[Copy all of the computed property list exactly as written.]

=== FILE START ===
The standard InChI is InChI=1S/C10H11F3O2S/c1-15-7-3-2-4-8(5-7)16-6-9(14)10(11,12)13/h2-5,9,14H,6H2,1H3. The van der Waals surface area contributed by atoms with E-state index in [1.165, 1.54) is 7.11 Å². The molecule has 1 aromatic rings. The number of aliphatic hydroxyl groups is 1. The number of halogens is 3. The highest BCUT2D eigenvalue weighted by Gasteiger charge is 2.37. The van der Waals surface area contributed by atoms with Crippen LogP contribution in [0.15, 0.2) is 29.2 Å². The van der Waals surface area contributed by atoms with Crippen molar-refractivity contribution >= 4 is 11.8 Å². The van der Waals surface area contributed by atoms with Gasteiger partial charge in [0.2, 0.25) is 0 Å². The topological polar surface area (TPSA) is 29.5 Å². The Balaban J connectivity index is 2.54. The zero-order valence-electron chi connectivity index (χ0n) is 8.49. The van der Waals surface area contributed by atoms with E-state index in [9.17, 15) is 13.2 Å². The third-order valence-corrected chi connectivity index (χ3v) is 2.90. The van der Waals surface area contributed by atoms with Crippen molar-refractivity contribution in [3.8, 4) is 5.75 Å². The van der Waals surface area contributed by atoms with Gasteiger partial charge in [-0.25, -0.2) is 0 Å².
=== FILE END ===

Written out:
The standard InChI is InChI=1S/C10H11F3O2S/c1-15-7-3-2-4-8(5-7)16-6-9(14)10(11,12)13/h2-5,9,14H,6H2,1H3. The van der Waals surface area contributed by atoms with E-state index in [1.165, 1.54) is 7.11 Å². The molecule has 1 aromatic rings. The number of aliphatic hydroxyl groups is 1. The number of halogens is 3. The highest BCUT2D eigenvalue weighted by Gasteiger charge is 2.37. The van der Waals surface area contributed by atoms with Crippen LogP contribution in [0.15, 0.2) is 29.2 Å². The van der Waals surface area contributed by atoms with Crippen molar-refractivity contribution >= 4 is 11.8 Å². The van der Waals surface area contributed by atoms with Gasteiger partial charge in [0.2, 0.25) is 0 Å². The topological polar surface area (TPSA) is 29.5 Å². The Balaban J connectivity index is 2.54. The zero-order valence-electron chi connectivity index (χ0n) is 8.49. The van der Waals surface area contributed by atoms with E-state index in [9.17, 15) is 13.2 Å². The third-order valence-corrected chi connectivity index (χ3v) is 2.90. The van der Waals surface area contributed by atoms with Crippen molar-refractivity contribution in [3.8, 4) is 5.75 Å². The van der Waals surface area contributed by atoms with Gasteiger partial charge in [-0.25, -0.2) is 0 Å².